Newcastle Herald

Hard season: Broke winegrower and winemaker Andrew Margan in December 2019. “Our crop is down by at least 50 per cent compared to 2018,” he says. Picture: Max Mason-Hubers 

Historically, rain comes standard at this time of year; it’s the spur of the old Hunter wine-growing joke – if you can make great wine in the Hunter, you can make it anywhere. The drought, however, has really taken its toll on the winegrowers and their vineyards in Wine Country. Four consecutive vintages without any significant rainfall, made worse by persistent high temperatures and recurrent extreme-heat events; vines blistering by day and baking by night.

“This year, the sub-soil moisture has been completely depleted. Even with irrigation, the vines just struggle to ripen when day time temperatures get above 40C,” viticulturist Liz Riley says. “The drought alone has seen average yields decrease anywhere between 40 per cent and 60 per cent.”

Sadly, a drought is not as immediately dramatic as a bushfire. Fires get all the headlines.

“The fires came right down both sides of the valley, you could hardly see or breathe. The smoke was so thick it stung your eyes and made your throat sore. It went on for weeks and weeks,” recounts winegrower Rod Windrim of Krinklewood Vineyard, near Broke.

The Broke-Fordwich sub-region was the worst affected by the bushfires burning nearby in the Yengo National Park and Corrabare State Forest.

“Thankfully, the vineyard wasn’t burnt out, and our house and the fences weren’t damaged, either. All we lost was this year’s vintage,” Windrim says, stoically.

Smoke haze had been visible in the air above the Hunter Valley since late October 2019, when out-of-control bushfires burned to the north, near Port Macquarie. This was only the beginning. As the summer season approached, large fires began burning all around the region, to the north, south, and west of Wine Country.

The subsequent smoke haze got thicker and thicker, heavier and heavier, drifting dangerously and aimlessly on the wind, draining down the slopes of the Brokenback range and encompassing vineyards right throughout the valley.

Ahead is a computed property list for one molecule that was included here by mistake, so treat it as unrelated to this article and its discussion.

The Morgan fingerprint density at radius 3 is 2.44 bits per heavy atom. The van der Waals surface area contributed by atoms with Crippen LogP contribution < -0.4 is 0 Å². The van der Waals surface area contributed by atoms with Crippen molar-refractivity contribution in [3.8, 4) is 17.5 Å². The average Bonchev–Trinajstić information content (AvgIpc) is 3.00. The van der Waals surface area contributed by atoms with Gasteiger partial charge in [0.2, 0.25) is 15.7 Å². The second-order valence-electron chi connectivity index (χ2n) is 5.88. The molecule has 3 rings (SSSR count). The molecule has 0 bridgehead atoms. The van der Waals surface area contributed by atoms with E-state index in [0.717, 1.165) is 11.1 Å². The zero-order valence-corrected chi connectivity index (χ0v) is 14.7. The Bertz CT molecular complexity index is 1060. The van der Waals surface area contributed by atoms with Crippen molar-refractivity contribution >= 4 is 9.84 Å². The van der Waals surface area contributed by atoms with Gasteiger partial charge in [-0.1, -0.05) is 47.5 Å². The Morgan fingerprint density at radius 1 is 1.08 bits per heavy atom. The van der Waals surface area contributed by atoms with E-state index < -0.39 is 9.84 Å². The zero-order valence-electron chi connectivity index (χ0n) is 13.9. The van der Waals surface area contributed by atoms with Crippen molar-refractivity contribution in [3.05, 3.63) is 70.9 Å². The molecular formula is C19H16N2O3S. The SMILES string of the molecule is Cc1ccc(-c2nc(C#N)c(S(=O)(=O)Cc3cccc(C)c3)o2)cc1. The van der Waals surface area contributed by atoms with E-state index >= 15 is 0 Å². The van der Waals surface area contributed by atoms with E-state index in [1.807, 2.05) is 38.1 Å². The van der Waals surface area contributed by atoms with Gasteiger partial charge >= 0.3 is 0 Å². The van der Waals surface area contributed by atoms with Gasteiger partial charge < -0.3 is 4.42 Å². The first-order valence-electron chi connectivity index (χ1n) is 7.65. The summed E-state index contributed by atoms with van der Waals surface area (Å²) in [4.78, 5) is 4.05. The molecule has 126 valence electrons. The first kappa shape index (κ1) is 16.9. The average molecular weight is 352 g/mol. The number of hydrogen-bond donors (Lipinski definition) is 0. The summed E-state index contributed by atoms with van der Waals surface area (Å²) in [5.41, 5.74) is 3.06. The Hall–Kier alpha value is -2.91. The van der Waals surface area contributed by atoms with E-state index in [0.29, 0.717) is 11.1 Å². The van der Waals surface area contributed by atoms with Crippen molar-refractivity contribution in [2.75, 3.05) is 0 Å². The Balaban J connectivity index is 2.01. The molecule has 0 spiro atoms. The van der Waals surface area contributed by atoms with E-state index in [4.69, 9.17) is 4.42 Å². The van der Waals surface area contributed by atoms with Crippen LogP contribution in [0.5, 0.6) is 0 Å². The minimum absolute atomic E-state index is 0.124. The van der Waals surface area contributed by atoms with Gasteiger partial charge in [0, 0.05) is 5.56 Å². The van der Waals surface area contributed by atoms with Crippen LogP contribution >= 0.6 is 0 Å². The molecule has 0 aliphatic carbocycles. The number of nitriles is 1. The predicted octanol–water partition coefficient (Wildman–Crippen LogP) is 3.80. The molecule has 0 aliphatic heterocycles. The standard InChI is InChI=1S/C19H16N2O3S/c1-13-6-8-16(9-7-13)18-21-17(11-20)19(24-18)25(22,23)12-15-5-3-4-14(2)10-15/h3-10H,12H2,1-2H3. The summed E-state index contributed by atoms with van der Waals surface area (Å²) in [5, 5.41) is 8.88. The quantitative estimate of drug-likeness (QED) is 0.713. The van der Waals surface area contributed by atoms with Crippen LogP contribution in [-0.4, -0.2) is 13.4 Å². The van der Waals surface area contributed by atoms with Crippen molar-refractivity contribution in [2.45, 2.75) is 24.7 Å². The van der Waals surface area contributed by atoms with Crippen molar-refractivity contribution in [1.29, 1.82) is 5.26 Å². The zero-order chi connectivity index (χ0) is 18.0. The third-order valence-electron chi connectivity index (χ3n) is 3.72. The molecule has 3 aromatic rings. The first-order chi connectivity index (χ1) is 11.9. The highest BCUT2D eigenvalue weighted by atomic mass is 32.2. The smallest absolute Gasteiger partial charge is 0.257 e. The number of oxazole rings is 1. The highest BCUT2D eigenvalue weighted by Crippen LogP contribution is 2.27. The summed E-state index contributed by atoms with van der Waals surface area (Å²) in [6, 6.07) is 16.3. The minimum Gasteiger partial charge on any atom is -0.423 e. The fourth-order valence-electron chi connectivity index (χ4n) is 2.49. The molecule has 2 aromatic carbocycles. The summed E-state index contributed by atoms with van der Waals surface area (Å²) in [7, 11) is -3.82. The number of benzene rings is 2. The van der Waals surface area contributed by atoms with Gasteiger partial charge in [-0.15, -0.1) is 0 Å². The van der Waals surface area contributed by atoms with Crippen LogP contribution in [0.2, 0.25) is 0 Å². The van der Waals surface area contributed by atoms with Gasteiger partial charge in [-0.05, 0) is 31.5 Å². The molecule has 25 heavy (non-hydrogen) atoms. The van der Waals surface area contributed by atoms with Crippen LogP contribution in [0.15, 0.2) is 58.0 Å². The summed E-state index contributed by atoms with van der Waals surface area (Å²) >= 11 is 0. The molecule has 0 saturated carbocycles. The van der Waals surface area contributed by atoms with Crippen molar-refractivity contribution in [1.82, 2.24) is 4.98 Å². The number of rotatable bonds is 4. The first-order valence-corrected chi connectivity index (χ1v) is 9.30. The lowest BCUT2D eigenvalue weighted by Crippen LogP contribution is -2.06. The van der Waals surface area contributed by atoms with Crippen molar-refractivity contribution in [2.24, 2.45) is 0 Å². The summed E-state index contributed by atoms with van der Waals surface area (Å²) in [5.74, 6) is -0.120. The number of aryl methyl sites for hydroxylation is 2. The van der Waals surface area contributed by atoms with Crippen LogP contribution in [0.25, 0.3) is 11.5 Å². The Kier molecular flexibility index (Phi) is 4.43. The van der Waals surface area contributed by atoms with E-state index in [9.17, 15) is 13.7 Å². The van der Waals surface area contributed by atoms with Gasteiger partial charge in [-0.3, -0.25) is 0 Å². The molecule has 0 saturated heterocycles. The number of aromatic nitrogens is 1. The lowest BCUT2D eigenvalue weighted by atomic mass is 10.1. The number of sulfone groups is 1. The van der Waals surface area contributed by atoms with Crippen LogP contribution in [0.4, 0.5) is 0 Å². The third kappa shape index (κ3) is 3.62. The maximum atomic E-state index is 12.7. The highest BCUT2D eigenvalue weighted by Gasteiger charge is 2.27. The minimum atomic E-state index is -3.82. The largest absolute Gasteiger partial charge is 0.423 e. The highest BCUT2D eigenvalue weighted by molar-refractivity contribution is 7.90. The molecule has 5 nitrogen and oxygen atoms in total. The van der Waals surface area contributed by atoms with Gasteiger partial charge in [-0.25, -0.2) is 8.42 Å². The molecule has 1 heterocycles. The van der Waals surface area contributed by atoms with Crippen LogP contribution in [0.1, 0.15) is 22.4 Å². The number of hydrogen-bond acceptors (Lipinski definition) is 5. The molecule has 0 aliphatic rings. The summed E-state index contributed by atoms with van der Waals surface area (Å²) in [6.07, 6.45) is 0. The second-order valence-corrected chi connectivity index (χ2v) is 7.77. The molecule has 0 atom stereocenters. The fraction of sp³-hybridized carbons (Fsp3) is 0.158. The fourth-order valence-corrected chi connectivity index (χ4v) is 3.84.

Still, the winegrowers didn’t panic, because the vines hadn’t hit veraison, yet. Veraison is the onset of ripening, when the colour of the grape bunch changes. A visual indication that the fruit is almost ready to harvest.

Early enquiries were made about the effect the smoke would have, but it was too soon to tell. The effects of smoke exposure to grapevines varies depending on its stages of growth and development. The most critical stage for potential smoke ingress in grapevines is during and after veraison, when sugars increase and grapes get riper.

“Smoke-taint compounds are made up of volatile phenols that permeate the skin of the grapes and bind to the sugars where they stay and accumulate. The more smoke the grapes are exposed to, the more phenols can bind to the sugars and accumulate in the grapes,” says La Trobe University professor and smoke-taint researcher, Dr Ian Porter. “You need to get above a certain threshold of phenol compounds in the grapes to end up with a noticeable sensory taint in wine.”

Smoke-taint can manifest itself anywhere between the pleasant smell of bacon to the filthy taste of a used ashtray. It all depends. The science of smoke-taint is still so new. What researchers, like Porter, do know is that the constitution of the smoke particulates – the composition and various levels of specific phenols in the smoke in the air – determines the severity of smoke-taint.